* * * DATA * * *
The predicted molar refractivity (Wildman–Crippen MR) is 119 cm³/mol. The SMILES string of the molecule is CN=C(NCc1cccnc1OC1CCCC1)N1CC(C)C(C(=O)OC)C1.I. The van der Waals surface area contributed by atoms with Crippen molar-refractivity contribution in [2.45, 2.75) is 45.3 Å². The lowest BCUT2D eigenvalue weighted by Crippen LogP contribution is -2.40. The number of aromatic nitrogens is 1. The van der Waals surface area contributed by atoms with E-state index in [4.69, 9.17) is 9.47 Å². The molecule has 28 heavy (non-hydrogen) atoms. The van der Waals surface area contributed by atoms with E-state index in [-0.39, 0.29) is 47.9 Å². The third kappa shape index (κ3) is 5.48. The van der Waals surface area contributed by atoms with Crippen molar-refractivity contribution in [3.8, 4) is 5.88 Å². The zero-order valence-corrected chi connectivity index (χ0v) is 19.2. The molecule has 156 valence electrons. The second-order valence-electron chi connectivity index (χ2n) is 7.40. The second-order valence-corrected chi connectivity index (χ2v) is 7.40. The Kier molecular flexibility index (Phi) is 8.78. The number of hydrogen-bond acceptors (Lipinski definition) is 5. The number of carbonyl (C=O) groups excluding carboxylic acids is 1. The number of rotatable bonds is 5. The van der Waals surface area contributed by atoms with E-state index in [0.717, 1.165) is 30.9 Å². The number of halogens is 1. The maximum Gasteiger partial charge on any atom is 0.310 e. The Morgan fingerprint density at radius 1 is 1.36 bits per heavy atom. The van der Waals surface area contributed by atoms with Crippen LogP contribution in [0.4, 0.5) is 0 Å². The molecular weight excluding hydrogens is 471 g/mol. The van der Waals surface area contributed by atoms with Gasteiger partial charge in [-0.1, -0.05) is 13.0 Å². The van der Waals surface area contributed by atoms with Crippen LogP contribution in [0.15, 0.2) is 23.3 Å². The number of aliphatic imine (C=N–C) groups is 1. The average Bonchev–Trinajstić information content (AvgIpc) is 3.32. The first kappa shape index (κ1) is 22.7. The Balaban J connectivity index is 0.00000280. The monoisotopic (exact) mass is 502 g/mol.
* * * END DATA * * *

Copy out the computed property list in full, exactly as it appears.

The predicted molar refractivity (Wildman–Crippen MR) is 119 cm³/mol. The SMILES string of the molecule is CN=C(NCc1cccnc1OC1CCCC1)N1CC(C)C(C(=O)OC)C1.I. The van der Waals surface area contributed by atoms with Crippen molar-refractivity contribution in [2.45, 2.75) is 45.3 Å². The lowest BCUT2D eigenvalue weighted by Crippen LogP contribution is -2.40. The number of aromatic nitrogens is 1. The van der Waals surface area contributed by atoms with E-state index in [4.69, 9.17) is 9.47 Å². The molecule has 28 heavy (non-hydrogen) atoms. The van der Waals surface area contributed by atoms with E-state index in [-0.39, 0.29) is 47.9 Å². The third kappa shape index (κ3) is 5.48. The van der Waals surface area contributed by atoms with Crippen molar-refractivity contribution in [3.8, 4) is 5.88 Å². The zero-order valence-corrected chi connectivity index (χ0v) is 19.2. The molecule has 156 valence electrons. The second-order valence-electron chi connectivity index (χ2n) is 7.40. The second-order valence-corrected chi connectivity index (χ2v) is 7.40. The Kier molecular flexibility index (Phi) is 8.78. The number of hydrogen-bond acceptors (Lipinski definition) is 5. The number of carbonyl (C=O) groups excluding carboxylic acids is 1. The number of rotatable bonds is 5. The van der Waals surface area contributed by atoms with E-state index in [0.717, 1.165) is 30.9 Å². The number of halogens is 1. The maximum Gasteiger partial charge on any atom is 0.310 e. The Morgan fingerprint density at radius 1 is 1.36 bits per heavy atom. The van der Waals surface area contributed by atoms with Crippen LogP contribution in [0.4, 0.5) is 0 Å². The molecular weight excluding hydrogens is 471 g/mol. The van der Waals surface area contributed by atoms with Gasteiger partial charge in [-0.1, -0.05) is 13.0 Å². The van der Waals surface area contributed by atoms with Crippen LogP contribution in [0.15, 0.2) is 23.3 Å². The number of aliphatic imine (C=N–C) groups is 1. The average Bonchev–Trinajstić information content (AvgIpc) is 3.32. The first kappa shape index (κ1) is 22.7. The Balaban J connectivity index is 0.00000280. The monoisotopic (exact) mass is 502 g/mol.